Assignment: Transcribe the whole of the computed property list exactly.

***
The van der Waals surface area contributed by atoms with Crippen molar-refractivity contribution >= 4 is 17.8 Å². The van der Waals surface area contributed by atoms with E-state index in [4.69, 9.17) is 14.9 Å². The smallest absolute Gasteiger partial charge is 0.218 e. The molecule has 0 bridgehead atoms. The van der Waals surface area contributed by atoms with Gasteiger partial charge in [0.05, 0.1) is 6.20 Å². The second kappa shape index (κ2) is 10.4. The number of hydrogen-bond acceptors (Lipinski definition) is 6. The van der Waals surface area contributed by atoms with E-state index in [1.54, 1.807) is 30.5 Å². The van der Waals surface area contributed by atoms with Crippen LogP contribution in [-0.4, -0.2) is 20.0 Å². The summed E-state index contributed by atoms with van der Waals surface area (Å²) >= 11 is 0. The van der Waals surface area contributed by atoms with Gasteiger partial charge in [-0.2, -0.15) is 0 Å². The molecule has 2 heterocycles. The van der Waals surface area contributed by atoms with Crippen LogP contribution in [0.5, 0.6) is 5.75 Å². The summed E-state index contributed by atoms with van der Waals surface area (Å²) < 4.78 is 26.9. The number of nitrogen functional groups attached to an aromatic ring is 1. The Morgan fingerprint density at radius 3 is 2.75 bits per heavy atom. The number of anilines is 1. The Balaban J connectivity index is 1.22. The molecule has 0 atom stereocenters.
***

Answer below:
The van der Waals surface area contributed by atoms with Crippen molar-refractivity contribution >= 4 is 17.8 Å². The van der Waals surface area contributed by atoms with E-state index in [4.69, 9.17) is 14.9 Å². The smallest absolute Gasteiger partial charge is 0.218 e. The molecule has 0 bridgehead atoms. The van der Waals surface area contributed by atoms with Gasteiger partial charge in [0.05, 0.1) is 6.20 Å². The second kappa shape index (κ2) is 10.4. The number of hydrogen-bond acceptors (Lipinski definition) is 6. The van der Waals surface area contributed by atoms with E-state index in [1.54, 1.807) is 30.5 Å². The van der Waals surface area contributed by atoms with Crippen LogP contribution in [-0.4, -0.2) is 20.0 Å². The summed E-state index contributed by atoms with van der Waals surface area (Å²) >= 11 is 0. The van der Waals surface area contributed by atoms with Gasteiger partial charge in [-0.2, -0.15) is 0 Å². The molecule has 2 heterocycles. The van der Waals surface area contributed by atoms with Crippen LogP contribution in [0.5, 0.6) is 5.75 Å². The summed E-state index contributed by atoms with van der Waals surface area (Å²) < 4.78 is 26.9. The number of nitrogen functional groups attached to an aromatic ring is 1. The Morgan fingerprint density at radius 3 is 2.75 bits per heavy atom. The number of anilines is 1. The Balaban J connectivity index is 1.22. The molecule has 0 atom stereocenters.